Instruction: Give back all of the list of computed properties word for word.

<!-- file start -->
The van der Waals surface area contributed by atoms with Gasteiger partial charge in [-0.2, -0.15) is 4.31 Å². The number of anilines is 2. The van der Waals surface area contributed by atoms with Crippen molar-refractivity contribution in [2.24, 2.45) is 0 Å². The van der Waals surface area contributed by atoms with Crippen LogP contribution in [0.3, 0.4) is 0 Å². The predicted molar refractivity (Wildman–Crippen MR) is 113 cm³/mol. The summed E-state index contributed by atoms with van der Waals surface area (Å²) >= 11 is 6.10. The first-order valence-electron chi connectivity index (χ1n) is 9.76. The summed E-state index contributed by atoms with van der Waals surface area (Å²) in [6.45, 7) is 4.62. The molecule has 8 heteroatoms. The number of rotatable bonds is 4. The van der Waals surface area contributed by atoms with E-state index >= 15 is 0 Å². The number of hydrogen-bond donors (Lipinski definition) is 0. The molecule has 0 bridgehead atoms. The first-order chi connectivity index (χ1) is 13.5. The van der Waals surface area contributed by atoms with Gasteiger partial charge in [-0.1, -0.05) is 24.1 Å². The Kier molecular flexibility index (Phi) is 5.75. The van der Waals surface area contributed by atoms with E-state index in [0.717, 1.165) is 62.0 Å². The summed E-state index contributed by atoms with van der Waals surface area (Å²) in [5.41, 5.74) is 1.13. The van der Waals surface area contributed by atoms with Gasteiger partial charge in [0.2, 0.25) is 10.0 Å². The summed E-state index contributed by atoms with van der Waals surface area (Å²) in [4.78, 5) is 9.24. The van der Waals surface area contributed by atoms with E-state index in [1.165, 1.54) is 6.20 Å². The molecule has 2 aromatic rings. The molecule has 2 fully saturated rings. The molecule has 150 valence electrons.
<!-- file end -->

The van der Waals surface area contributed by atoms with Gasteiger partial charge in [-0.2, -0.15) is 4.31 Å². The number of anilines is 2. The van der Waals surface area contributed by atoms with Crippen molar-refractivity contribution in [2.24, 2.45) is 0 Å². The van der Waals surface area contributed by atoms with Crippen LogP contribution in [0.3, 0.4) is 0 Å². The predicted molar refractivity (Wildman–Crippen MR) is 113 cm³/mol. The summed E-state index contributed by atoms with van der Waals surface area (Å²) >= 11 is 6.10. The first-order valence-electron chi connectivity index (χ1n) is 9.76. The summed E-state index contributed by atoms with van der Waals surface area (Å²) in [6.45, 7) is 4.62. The molecule has 8 heteroatoms. The number of rotatable bonds is 4. The van der Waals surface area contributed by atoms with E-state index >= 15 is 0 Å². The number of hydrogen-bond donors (Lipinski definition) is 0. The molecule has 0 bridgehead atoms. The first-order chi connectivity index (χ1) is 13.5. The van der Waals surface area contributed by atoms with Gasteiger partial charge in [-0.1, -0.05) is 24.1 Å². The Kier molecular flexibility index (Phi) is 5.75. The van der Waals surface area contributed by atoms with E-state index in [0.717, 1.165) is 62.0 Å². The summed E-state index contributed by atoms with van der Waals surface area (Å²) in [5.41, 5.74) is 1.13. The van der Waals surface area contributed by atoms with Gasteiger partial charge in [0.2, 0.25) is 10.0 Å². The summed E-state index contributed by atoms with van der Waals surface area (Å²) in [4.78, 5) is 9.24. The van der Waals surface area contributed by atoms with E-state index in [1.165, 1.54) is 6.20 Å². The molecule has 2 aromatic rings. The molecule has 2 fully saturated rings. The molecule has 150 valence electrons.